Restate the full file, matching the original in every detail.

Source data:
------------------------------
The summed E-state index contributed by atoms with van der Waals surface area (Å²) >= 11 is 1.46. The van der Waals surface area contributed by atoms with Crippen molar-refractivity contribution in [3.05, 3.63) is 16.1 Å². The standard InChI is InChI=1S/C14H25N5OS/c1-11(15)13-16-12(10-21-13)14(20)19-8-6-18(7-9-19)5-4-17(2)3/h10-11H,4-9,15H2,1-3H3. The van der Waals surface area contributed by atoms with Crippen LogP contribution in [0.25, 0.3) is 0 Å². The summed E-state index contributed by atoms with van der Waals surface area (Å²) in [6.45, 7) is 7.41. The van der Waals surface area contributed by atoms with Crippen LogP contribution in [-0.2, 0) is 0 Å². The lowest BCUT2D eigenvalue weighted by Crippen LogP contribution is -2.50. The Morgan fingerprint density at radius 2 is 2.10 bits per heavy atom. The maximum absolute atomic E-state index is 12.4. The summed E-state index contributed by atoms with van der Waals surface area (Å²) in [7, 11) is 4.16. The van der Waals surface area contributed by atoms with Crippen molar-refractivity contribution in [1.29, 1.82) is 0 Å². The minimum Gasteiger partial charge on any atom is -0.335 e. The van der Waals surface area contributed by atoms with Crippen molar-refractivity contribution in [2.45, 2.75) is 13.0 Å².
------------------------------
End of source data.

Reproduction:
The summed E-state index contributed by atoms with van der Waals surface area (Å²) >= 11 is 1.46. The van der Waals surface area contributed by atoms with Crippen molar-refractivity contribution in [3.05, 3.63) is 16.1 Å². The standard InChI is InChI=1S/C14H25N5OS/c1-11(15)13-16-12(10-21-13)14(20)19-8-6-18(7-9-19)5-4-17(2)3/h10-11H,4-9,15H2,1-3H3. The van der Waals surface area contributed by atoms with Crippen LogP contribution in [0.25, 0.3) is 0 Å². The summed E-state index contributed by atoms with van der Waals surface area (Å²) in [6.45, 7) is 7.41. The van der Waals surface area contributed by atoms with Crippen LogP contribution in [-0.2, 0) is 0 Å². The lowest BCUT2D eigenvalue weighted by Crippen LogP contribution is -2.50. The Morgan fingerprint density at radius 2 is 2.10 bits per heavy atom. The maximum absolute atomic E-state index is 12.4. The summed E-state index contributed by atoms with van der Waals surface area (Å²) in [7, 11) is 4.16. The van der Waals surface area contributed by atoms with Crippen molar-refractivity contribution in [1.29, 1.82) is 0 Å². The minimum Gasteiger partial charge on any atom is -0.335 e. The van der Waals surface area contributed by atoms with Crippen molar-refractivity contribution in [2.45, 2.75) is 13.0 Å².